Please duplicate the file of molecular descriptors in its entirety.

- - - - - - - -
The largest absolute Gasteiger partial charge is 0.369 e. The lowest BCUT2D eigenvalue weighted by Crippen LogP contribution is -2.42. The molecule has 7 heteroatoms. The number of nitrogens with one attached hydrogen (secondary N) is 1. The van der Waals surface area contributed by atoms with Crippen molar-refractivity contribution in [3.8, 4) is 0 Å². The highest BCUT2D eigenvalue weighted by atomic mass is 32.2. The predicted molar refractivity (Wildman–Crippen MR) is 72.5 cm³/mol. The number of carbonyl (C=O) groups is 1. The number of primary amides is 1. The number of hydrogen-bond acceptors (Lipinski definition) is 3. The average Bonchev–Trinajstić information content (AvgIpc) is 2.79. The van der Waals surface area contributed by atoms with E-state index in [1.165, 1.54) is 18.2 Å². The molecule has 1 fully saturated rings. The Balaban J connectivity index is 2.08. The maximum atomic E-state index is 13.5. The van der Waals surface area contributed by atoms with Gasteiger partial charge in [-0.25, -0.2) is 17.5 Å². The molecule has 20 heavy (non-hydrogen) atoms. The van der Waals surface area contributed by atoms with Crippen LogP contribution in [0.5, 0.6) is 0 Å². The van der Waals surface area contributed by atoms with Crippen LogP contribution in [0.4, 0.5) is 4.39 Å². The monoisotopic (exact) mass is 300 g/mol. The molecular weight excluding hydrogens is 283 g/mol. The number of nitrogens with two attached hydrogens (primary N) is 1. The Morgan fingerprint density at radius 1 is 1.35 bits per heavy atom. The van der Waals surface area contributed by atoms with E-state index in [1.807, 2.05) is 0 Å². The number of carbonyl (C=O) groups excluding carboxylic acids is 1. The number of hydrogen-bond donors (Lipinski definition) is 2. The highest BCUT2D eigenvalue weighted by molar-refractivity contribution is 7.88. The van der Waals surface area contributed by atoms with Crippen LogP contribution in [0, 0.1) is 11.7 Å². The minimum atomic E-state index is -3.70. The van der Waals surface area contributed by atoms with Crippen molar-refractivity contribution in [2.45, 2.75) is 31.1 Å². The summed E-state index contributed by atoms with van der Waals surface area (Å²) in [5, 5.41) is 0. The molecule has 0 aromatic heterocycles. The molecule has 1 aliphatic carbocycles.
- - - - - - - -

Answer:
The largest absolute Gasteiger partial charge is 0.369 e. The lowest BCUT2D eigenvalue weighted by Crippen LogP contribution is -2.42. The molecule has 7 heteroatoms. The number of nitrogens with one attached hydrogen (secondary N) is 1. The van der Waals surface area contributed by atoms with Crippen molar-refractivity contribution in [3.8, 4) is 0 Å². The highest BCUT2D eigenvalue weighted by atomic mass is 32.2. The predicted molar refractivity (Wildman–Crippen MR) is 72.5 cm³/mol. The number of carbonyl (C=O) groups is 1. The number of primary amides is 1. The number of hydrogen-bond acceptors (Lipinski definition) is 3. The average Bonchev–Trinajstić information content (AvgIpc) is 2.79. The van der Waals surface area contributed by atoms with E-state index in [1.165, 1.54) is 18.2 Å². The molecule has 1 fully saturated rings. The Balaban J connectivity index is 2.08. The maximum atomic E-state index is 13.5. The van der Waals surface area contributed by atoms with Gasteiger partial charge in [-0.25, -0.2) is 17.5 Å². The molecule has 20 heavy (non-hydrogen) atoms. The van der Waals surface area contributed by atoms with Crippen LogP contribution in [0.5, 0.6) is 0 Å². The van der Waals surface area contributed by atoms with Crippen LogP contribution in [0.4, 0.5) is 4.39 Å². The monoisotopic (exact) mass is 300 g/mol. The molecular weight excluding hydrogens is 283 g/mol. The number of nitrogens with two attached hydrogens (primary N) is 1. The Morgan fingerprint density at radius 1 is 1.35 bits per heavy atom. The van der Waals surface area contributed by atoms with E-state index in [1.807, 2.05) is 0 Å². The number of carbonyl (C=O) groups excluding carboxylic acids is 1. The number of hydrogen-bond donors (Lipinski definition) is 2. The highest BCUT2D eigenvalue weighted by molar-refractivity contribution is 7.88. The van der Waals surface area contributed by atoms with Crippen LogP contribution in [0, 0.1) is 11.7 Å². The minimum atomic E-state index is -3.70. The van der Waals surface area contributed by atoms with Crippen molar-refractivity contribution in [2.45, 2.75) is 31.1 Å². The summed E-state index contributed by atoms with van der Waals surface area (Å²) in [5, 5.41) is 0. The molecule has 0 aromatic heterocycles. The molecule has 1 aliphatic carbocycles.